Join Robin Schneider for an in-depth discussion in this video Adding shading for filters, part of Photoshop for Fashion Design: 2 Rendering Techniques.
- [Instructor] I've got an illustration filled with flat color. Let's bring it to life by adding texture with a filter. Now before we can get into it, we need to address the shading. Alright let's add some dimension and texture to this by using filters. Before we get into that, there's a couple of things we need to discuss though. If you didn't do shading on your illustration using dodge and burn, like I covered in the beginning course; and let me just do this really quickly. So low exposure, let's grab the burn tool and maybe go into the pants layer and throw some shading on the pants. And I'm not in burn, I'm in smudge so nothing's happening. Let's try that again. Throw some shading on the pants with the burn tool. This only gives me the option of adding texture in a very destructive way. I would have to add the texture directly to the pants in order to not lose the shading I did. Like I said, it's very destructive and it's not really the best way to work if you're going to be doing this. So when you get to these slightly more sophisticated techniques, it's a lot better to do the shading on a separate layer. So I'm going to just back up and undo this fern that I did on the pants. And show you a better way to approach the shading so that it can be on a separate layer. And here's what that would look like on a new layer. It also gives you more flexibility because in this layer, I could play around with the opacity and lower it or raise it as necessary. So let me show you how I created this. In a layer that is just below my sketch layer, I'm going to make a new layer and the layer, actually is there anything in here? There's nothing in here. Let's get rid of this one. So in a layer just below my sketch layer, I am going to make a new layer and I am going to fill it with curves. And that is a layer adjustment. So to do that we're going to click on the black and white cookie, select Curves, and the way curves works is if you raise it up, it lightens things. And if you raise this down, it darkens things. So I want to keep this on the darker side. Maybe not crazy dark, let's see. If this is normal, let's do something like that. And let's go back to our layers. So now I've darkened everything. Now I don't want it to be dark. I'm going to paint the shadows in. So we're going to go to the layer mask for the curves layer and we're going to invert it, which is cmd+i for invert. And now it basically looks like there's nothing there at all and I can go ahead and paint in my shadows. Now this is going to be a little counterintuitive but in order to paint shadows on a mask, I need to paint white, because the shadows are already there. They're being hidden under this black. We're going to paint white to reveal them. So I'm going to grab a paintbrush. A soft edge brush. I'm going to lower the opacity so I could build it up, and I'm going to start painting in my shadows. When I do shadows, I like to start with the bigger ones first kind of lightly shading the body around itself. So we know this side of the image is going to be darker than the other side. We'll throw some shadow there. Coat sort of folding here. It's going to be very dark in here. And then I'll go back in and build up all the little detail shadows. So maybe the shirt is going to be shadowed here. And then I'll zoom in and throw in some more detail shadowing with the smaller brush. It's going to be dark under the jacket here. So now I've got my shadow layer in there for my curves. And I'm going to rename this shadow just so I know which layer it is. If I want highlights, I can repeat the same process. So I would make a new curves layer. And this time, when we go over to properties, instead of making everything darker, I'm going to make everything much lighter for my highlights. Go back to my layers. Let's call this one my highlights layer. Now I'm going to invert this mask, so cmd+i to invert. And now I'll paint white. This time it makes a little more sense. To bring up the highlights. But it's not going to actually paint white on here it's going to show me the lighter version of what's going on. So I can throw some highlights in different areas. To bring out some of this. Now as I'm doing this I can see my highlights seem kind of heavy handed. But that's not a problem, because with this technique it's really easy to go back and edit things. Lighten this up here a little bit maybe. Actually I don't like that so I'm just going to undo. One of the awesome things about Photoshop is we get do-overs. So maybe we'll lower the opacity a little bit and I can throw some light on the shirt over here. A little bit on the edge of the jacket. And that is how I would go about doing it. So if we turn this off, you can see there are my highlights. And we'll turn off the shadows and combined we get a really nice mix and a lot of depth in the illustration. So now that we've got our highlight and shadow layers set up I don't need the original demo layer anymore. I'll get rid of that one. And we can move on to actually adding texture.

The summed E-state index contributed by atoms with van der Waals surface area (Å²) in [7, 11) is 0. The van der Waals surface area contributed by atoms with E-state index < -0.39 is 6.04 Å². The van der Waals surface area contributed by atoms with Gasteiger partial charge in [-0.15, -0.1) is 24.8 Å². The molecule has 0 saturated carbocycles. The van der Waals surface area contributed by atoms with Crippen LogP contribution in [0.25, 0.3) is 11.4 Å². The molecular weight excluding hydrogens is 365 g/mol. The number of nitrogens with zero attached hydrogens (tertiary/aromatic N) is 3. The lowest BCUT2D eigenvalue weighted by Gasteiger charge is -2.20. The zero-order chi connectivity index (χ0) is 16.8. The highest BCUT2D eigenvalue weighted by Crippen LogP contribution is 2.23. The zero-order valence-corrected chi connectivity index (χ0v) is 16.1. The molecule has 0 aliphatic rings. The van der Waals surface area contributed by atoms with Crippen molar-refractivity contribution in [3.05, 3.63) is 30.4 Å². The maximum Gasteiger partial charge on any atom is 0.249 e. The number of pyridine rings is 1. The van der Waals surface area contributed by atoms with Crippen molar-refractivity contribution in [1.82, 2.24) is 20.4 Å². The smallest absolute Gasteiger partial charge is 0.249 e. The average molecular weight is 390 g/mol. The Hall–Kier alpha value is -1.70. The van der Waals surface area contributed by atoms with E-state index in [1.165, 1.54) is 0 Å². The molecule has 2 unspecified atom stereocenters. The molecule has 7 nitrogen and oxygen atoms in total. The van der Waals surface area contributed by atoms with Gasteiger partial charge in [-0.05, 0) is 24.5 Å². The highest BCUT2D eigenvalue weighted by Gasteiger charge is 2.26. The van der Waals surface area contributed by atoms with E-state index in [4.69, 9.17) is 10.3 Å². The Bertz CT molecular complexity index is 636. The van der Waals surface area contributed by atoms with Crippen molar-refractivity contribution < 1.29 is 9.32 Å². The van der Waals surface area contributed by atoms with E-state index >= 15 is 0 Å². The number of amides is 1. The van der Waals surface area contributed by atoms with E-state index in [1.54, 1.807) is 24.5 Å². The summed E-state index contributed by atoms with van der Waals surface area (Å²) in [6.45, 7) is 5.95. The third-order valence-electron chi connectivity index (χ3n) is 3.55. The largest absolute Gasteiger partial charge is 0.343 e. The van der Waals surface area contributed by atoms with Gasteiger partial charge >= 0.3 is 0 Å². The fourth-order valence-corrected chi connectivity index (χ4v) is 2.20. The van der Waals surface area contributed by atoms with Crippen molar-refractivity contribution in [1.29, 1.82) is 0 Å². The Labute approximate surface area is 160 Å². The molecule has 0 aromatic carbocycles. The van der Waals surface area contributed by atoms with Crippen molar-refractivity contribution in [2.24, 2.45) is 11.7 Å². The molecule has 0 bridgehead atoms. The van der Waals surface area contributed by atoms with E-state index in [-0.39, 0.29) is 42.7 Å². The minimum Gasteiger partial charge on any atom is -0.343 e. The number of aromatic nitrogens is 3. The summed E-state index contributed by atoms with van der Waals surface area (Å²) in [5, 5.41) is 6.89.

- Using filters to add texture
- Rendering faces
- Turning a photograph of a face into a sketch
- Making brushes to paint hair, fur, and lace
- Making the most of rendering in Photoshop
- Creating cast shadows
- Neutralizing photographic backgrounds